About 30 Extinction Rebellion and Christian Climate Action activists occupied the lobby of the PGGM headquarters in the town of Zeist on Wednesday morning. PGGM is the asset manager for PFZW.
The activists’ goal is to force the fund to divest from fossil fuels within months. When the activists refused to leave the office by the end of the afternoon, they were forcibly evicted by the police, 14 of which were arrested.
Earlier this year, Extinction Rebellion activists had targeted offices of civil service scheme ABP three times. Now they have picked PFZW as their next target, one of the activists confirmed.
“But the composition of the group of activists is different as some of us are members of PFZW,” said Rozemarijn van ‘t Einde.
The attempted occupation of its asset manager’s headquarters has not surprised PFZW, a spokesperson said.
“We had received a number of signals about it. We want to enter into conversation with all organisations that stand for peaceful action. In 2017 and 2019 Fossil Free did a small demonstration at the PFZW office. And Greenpeace protested against our investments in oil sands in 2018,” the spokesperson added.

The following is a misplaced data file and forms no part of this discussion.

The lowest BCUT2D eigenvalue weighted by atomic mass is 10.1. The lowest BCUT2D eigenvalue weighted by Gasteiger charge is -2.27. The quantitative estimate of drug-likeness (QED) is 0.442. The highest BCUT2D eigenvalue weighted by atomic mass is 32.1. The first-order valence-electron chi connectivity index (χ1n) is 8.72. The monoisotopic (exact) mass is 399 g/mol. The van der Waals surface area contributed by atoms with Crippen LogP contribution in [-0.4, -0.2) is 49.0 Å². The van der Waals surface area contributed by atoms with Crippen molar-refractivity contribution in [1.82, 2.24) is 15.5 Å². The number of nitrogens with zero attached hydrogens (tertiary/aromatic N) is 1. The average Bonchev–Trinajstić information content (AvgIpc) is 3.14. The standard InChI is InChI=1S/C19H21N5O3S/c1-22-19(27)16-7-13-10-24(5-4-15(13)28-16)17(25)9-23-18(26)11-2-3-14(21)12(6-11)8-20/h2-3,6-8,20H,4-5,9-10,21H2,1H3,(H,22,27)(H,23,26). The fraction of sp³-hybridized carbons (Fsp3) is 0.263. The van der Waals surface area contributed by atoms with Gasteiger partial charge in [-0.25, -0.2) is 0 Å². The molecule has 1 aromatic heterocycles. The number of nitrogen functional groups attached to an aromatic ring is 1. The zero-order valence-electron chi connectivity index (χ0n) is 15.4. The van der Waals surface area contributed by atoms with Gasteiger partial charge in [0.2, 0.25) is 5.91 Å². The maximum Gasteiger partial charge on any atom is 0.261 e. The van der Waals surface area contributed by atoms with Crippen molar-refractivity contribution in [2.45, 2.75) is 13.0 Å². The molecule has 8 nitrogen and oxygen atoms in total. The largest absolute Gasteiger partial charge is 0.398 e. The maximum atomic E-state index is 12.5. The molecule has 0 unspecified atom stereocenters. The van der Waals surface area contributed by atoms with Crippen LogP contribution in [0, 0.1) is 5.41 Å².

In 2020 PFZW divested from companies that have more than 10% of their revenue come from oil sands.
Focus on renewables
The decision by the climate activists to target PFZW is somewhat remarkable, since the healthcare scheme invests less in fossil fuels than most of its peers.
For example, the pension funds for the construction and metals industries, €74bn Bpf Bouw and €97bn PMT, invest more in fossil fuel firms in absolute terms than €261bn PFZW.
At the moment, PFZW’s fossil fuel investments account for just 1.6% of the fund’s assets.
PFZW also invests more than three times as much money in renewable energy than in the fossil fuel industry, as IPE reported last month. The fund is planning to increase its green investments further over the next few years.
PFZW wants to keep investing in oil and gas firms “to exercise our influence as a shareholder to let these companies contribute actively to the energy transition”, a spokesperson said.
“We need their expertise and capital for this very complex and costly transition. They can take much bigger steps in this regard than we can as an investor. If we sell our stake, those who buy our shares may be investors who do not feel any responsibility for combating climate change,” the spokesperson continued.
PFZW’s fossil fuel investments at the end of 2020 included a €253m stake in Chevron and €162m in Shell.
Climate activist Van ‘t Einde is not convinced, claiming PFZW is just echoing “the propaganda of oil and gas firms”.
She said: “A company like Shell will invest mostly in oil and gas exploration over the next few years. This will not help to make the world any greener. Even the International Energy Agency said earlier this year that oil and gas exploration should stop immediately.”